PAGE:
What might have been a minor point about speaking with one voice raised questions about board member conduct during the Yavapai College District Governing Board meeting March 7 at the school’s Verde Valley Campus.
Following an exchange between board member Deb McCasland and college President Penny Wills, Wills said it took an inordinate amount of time for her and other staff to address the media after board members spoke with the media rather than referring questions to board chairman and spokesman Ray Sigafoos.
Wills did not specify which board members had spoken to the media or which media outlet released statements.
The interaction took place as the board discussed monitoring report 188.8.131.52: Board Spokesperson, which limits the role of board members when speaking to the media and declares that the board-elected spokesperson is the “formal conduit for the board and is responsible for communicating as the board representative with the public and the media ... [speaking] with one voice on behalf of the board, instead of communicating his or her personal views on matters.”
After the meeting, McCasland said, “Dr. Wills just mentioned that she was having trouble with board members making comments to the press. I’m sure that was in reference to me.”
In addition to contacting the board spokesman, the Cottonwood Journal Extra, The Camp Verde Journal and Sedona Red Rock News frequently seek comment from McCasland — one of two governing board members representing constituents in the Verde Valley. On each occasion, McCasland has offered her perspective with the caveat that she is not speaking as a single board member, not for the board as a whole.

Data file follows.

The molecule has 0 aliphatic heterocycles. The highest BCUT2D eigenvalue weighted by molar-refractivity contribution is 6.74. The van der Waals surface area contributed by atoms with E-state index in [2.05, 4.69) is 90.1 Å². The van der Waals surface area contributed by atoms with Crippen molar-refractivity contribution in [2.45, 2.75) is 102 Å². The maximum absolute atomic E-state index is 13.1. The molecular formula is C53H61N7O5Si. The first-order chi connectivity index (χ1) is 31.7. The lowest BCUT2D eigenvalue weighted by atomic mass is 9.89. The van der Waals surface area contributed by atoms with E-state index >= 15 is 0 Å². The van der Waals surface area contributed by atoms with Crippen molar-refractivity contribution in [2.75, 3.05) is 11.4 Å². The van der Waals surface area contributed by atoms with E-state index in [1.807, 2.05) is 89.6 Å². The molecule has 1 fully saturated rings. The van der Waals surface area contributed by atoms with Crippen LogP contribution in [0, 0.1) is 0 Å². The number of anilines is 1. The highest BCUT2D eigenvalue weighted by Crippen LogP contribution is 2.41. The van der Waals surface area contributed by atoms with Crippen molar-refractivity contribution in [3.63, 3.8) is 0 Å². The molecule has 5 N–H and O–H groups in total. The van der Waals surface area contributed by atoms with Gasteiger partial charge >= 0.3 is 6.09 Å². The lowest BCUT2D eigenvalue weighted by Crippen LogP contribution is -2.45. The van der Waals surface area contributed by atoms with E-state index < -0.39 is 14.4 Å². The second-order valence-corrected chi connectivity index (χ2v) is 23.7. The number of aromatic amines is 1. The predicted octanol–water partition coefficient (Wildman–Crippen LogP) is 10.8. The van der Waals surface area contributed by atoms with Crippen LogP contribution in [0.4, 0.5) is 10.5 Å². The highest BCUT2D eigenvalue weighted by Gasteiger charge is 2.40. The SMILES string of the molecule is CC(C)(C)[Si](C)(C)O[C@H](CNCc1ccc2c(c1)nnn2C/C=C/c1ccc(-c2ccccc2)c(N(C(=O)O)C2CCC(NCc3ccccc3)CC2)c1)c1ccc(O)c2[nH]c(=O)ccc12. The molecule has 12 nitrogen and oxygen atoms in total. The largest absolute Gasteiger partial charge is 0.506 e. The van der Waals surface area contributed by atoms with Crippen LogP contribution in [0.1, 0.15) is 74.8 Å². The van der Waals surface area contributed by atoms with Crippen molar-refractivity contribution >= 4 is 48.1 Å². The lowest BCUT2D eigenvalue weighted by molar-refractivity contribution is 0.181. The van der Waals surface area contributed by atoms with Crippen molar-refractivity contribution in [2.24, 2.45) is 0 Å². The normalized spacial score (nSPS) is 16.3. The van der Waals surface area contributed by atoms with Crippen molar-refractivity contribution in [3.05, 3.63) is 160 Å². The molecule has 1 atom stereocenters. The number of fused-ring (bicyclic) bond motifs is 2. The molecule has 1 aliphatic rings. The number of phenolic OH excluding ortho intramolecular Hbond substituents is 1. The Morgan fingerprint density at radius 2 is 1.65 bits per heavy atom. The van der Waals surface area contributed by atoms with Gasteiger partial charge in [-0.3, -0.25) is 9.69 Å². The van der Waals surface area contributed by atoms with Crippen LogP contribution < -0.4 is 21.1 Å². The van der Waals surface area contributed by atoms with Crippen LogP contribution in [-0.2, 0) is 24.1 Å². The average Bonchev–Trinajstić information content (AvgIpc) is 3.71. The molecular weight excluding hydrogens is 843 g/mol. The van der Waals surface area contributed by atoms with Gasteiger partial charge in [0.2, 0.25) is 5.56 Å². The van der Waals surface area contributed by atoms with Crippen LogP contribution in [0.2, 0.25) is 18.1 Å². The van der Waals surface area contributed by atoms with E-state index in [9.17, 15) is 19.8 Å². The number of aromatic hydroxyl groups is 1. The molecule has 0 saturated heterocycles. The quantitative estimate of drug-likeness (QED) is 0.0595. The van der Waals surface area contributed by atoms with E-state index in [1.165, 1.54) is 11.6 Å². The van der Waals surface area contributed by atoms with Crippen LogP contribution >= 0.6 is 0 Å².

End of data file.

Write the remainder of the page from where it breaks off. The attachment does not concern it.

Connie Harris, the other board member representing the Verde Valley, refers questions to Sigafoos.
According to McCasland, the apparent contradiction between naming a spokesperson to speak with “one voice on behalf of the board” and board members occasionally disagreeing is due to the model of governance the YCDGB uses, which places an emphasis on outcomes, or ends, over other organizational priorities, or means. Dissent is to be expressed during the discussion preceding a vote.
McCasland said that she has no issue with the model if the outcomes generated further education opportunities for her constituents.
If outcomes are frequently unfavorable, however, she said it is her obligation to offer a voice of dissent. On numerous occasions, McCasland has publicly criticized the board for its allocation of funds, particularly toward new facilities in the Prescott area.
“They’d rather I just stay mute and go along with them, but I wouldn’t be representing my constituents if I voted yes all the time or didn’t speak my mind,” McCasland said March 8.
“She certainly has a right to speak. I’m not implying someone doesn’t have First Amendment rights,” Sigafoos said. “But she’s not speaking for the board as a board member .... She’s speaking personally. At this point, it’s her opinion.”
Sigafoos acknowledged that separating what the board has decided, what the board spokesperson expresses and what an individual board member expresses as her or his opinion can be a challenge for members of the public.
“[McCasland] can have an opinion, but the board has spoken on the matter,” Sigafoos said. BLOG COMMENTS POWERED BY DISQUS